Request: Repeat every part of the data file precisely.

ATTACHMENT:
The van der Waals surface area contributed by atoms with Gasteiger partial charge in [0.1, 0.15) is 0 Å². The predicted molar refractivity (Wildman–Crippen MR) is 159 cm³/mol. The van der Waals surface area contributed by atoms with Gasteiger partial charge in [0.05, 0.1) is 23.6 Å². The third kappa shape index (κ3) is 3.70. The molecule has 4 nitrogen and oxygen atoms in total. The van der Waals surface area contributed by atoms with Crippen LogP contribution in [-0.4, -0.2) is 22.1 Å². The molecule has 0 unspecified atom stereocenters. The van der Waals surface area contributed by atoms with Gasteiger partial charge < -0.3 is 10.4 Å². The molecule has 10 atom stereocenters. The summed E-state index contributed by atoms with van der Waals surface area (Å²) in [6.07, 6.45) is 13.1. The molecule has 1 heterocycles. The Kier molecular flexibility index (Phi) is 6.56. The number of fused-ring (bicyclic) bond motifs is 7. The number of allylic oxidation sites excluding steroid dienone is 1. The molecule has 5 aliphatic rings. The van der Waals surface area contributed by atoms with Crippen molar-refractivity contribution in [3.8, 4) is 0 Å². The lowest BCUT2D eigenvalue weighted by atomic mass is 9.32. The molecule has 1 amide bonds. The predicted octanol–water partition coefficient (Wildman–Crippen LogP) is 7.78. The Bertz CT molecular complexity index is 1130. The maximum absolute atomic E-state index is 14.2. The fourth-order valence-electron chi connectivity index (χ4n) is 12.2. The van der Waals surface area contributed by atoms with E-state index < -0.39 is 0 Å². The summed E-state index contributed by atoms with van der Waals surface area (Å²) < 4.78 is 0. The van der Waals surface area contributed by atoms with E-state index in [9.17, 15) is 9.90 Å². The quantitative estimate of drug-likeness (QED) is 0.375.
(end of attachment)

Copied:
The van der Waals surface area contributed by atoms with Gasteiger partial charge in [0.1, 0.15) is 0 Å². The predicted molar refractivity (Wildman–Crippen MR) is 159 cm³/mol. The van der Waals surface area contributed by atoms with Gasteiger partial charge in [0.05, 0.1) is 23.6 Å². The third kappa shape index (κ3) is 3.70. The molecule has 4 nitrogen and oxygen atoms in total. The van der Waals surface area contributed by atoms with Crippen LogP contribution in [-0.4, -0.2) is 22.1 Å². The molecule has 0 unspecified atom stereocenters. The van der Waals surface area contributed by atoms with Gasteiger partial charge < -0.3 is 10.4 Å². The molecule has 10 atom stereocenters. The summed E-state index contributed by atoms with van der Waals surface area (Å²) in [6.07, 6.45) is 13.1. The molecule has 1 heterocycles. The Kier molecular flexibility index (Phi) is 6.56. The number of fused-ring (bicyclic) bond motifs is 7. The number of allylic oxidation sites excluding steroid dienone is 1. The molecule has 5 aliphatic rings. The van der Waals surface area contributed by atoms with Crippen molar-refractivity contribution in [3.8, 4) is 0 Å². The lowest BCUT2D eigenvalue weighted by atomic mass is 9.32. The molecule has 1 amide bonds. The predicted octanol–water partition coefficient (Wildman–Crippen LogP) is 7.78. The Bertz CT molecular complexity index is 1130. The maximum absolute atomic E-state index is 14.2. The fourth-order valence-electron chi connectivity index (χ4n) is 12.2. The van der Waals surface area contributed by atoms with E-state index < -0.39 is 0 Å². The summed E-state index contributed by atoms with van der Waals surface area (Å²) < 4.78 is 0. The van der Waals surface area contributed by atoms with E-state index in [9.17, 15) is 9.90 Å². The quantitative estimate of drug-likeness (QED) is 0.375.